Recent events have highlighted how dangerous our world is. We hardly need Advent to warn us of what is coming upon the world. Advent, however, is also about hope, a hope that comes from our memory, the lesson learned from Christ’s first coming into our world, two millennia ago. And the same Jesus who assumed our human nature and became part of our world, himself has invited us to look forward to his final coming with hope, telling us when these signs begin to happen, stand erect and raise your heads because your redemption is at hand.
Actually, Advent is about both fear and hope – both the end of this world and the coming of God’s kingdom, both the passing of another year and our hopes for a new and better one, both the darkness of our world and the living light of Christ coming again to make everything bright and new,
That, of course, is why we don’t celebrate Christmas in June, when the sun is high and the days are bright. We celebrate it now, when the days are dark and the nights are long, when we must search in the darkness to recognize the bright light of God’s kingdom coming into our world. In the dark winter night, full of fear, danger, doubt, and anxiety – in the long night of the present – between Christ’s first coming and his hoped for final advent, Jesus bids us: Be vigilant.
There is plenty of darkness to go around, and there is certainly plenty to worry about this year – as in every year. . We all have our painful memories of personal failures, lost opportunities, unfulfilled longings, and ruptured relationships - all of which seem to haunt us even more intensely at this time of year. And then there is the worldwide darkness of our anxious, conflicted, war-ravaged time. Jesus was born in an anxious and conflict-filled world. He himself was born homeless and spent part of his childhood as a political refugee. Then as now, people were on the lookout for something or someone - in their case, so they hoped, the Emperor Augustus - that could make things right, or at least make a difference. Then as now, such pagan solutions proved temporary stopgaps at best, illusions at worst. Not for nothing did the psalmist pray: put not your trust in princes, in mortal men in whom there is no salvation [Psalm 146:3]. In the midst of so much darkness, Advent challenges us to recognize God's solution - the coming of Christ bringing light into anxious lives and a worried world.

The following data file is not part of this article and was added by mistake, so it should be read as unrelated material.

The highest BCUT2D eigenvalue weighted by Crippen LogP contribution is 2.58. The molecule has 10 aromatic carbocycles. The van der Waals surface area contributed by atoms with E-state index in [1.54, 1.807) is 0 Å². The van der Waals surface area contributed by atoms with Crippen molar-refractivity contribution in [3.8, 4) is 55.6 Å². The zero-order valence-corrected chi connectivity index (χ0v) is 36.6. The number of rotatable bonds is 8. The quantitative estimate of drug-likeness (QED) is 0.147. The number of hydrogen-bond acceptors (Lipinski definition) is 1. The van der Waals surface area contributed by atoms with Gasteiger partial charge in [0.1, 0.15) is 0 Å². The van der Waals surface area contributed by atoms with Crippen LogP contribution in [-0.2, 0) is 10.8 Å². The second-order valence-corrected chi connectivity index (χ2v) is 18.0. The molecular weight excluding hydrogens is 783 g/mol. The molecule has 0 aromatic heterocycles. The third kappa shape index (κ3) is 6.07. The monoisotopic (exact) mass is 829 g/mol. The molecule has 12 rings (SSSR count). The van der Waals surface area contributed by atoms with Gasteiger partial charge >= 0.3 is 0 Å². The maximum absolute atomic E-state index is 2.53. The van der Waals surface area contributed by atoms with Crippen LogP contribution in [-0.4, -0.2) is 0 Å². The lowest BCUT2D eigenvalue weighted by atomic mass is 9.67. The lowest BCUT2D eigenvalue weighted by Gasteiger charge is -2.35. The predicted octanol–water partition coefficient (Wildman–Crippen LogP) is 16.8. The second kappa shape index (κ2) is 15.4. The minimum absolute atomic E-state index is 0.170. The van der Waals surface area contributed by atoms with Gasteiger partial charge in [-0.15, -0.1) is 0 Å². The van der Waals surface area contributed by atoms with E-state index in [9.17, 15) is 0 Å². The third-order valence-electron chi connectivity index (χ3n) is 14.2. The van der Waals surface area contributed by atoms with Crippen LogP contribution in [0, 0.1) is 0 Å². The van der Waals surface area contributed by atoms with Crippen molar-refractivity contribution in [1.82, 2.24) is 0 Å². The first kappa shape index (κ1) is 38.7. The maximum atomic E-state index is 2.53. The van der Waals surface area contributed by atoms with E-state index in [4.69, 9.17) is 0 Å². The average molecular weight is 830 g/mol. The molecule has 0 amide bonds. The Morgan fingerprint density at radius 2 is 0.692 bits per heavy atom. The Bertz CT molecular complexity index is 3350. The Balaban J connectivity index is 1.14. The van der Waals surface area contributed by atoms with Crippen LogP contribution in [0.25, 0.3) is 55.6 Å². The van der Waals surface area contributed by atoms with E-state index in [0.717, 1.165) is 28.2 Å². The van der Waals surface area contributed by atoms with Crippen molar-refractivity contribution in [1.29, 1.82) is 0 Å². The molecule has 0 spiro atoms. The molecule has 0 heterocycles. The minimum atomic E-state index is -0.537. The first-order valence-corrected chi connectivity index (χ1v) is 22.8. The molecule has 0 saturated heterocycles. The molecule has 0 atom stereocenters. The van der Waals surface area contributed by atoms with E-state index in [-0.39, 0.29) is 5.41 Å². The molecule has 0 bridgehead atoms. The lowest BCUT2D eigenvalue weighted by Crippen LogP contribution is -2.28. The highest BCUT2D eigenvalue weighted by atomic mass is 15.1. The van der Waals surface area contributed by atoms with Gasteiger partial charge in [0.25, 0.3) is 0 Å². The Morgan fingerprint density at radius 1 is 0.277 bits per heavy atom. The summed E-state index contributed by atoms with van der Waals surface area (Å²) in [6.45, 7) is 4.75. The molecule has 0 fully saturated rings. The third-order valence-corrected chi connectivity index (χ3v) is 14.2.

In the words of the Paulist Fathers’ founder, Servant of God Isaac Hecker, the bicentennial of whose birth we will be commemorating throughout the coming year: There is little or no hope at all of our entering into the kingdom of heaven hereafter, if we are not citizens of it here. If Christ is to be to us a savior, we must find him here, now, and where we are; other wise he is no Christ, no Saviour, no Immanuel, no “God with us” [Questions of the Soul, 1855].
Advent is our annual, winter wake-up call to face up to our responsibility to live our lives like people whose God really has come. And, if God’s coming into our world means anything at all, it has to mean a change so thorough that nothing should ever be the same again.
Homily for the 1st Sunday of Advent, Immaculate Conception Church, Knoxville, TN, December 2, 2018.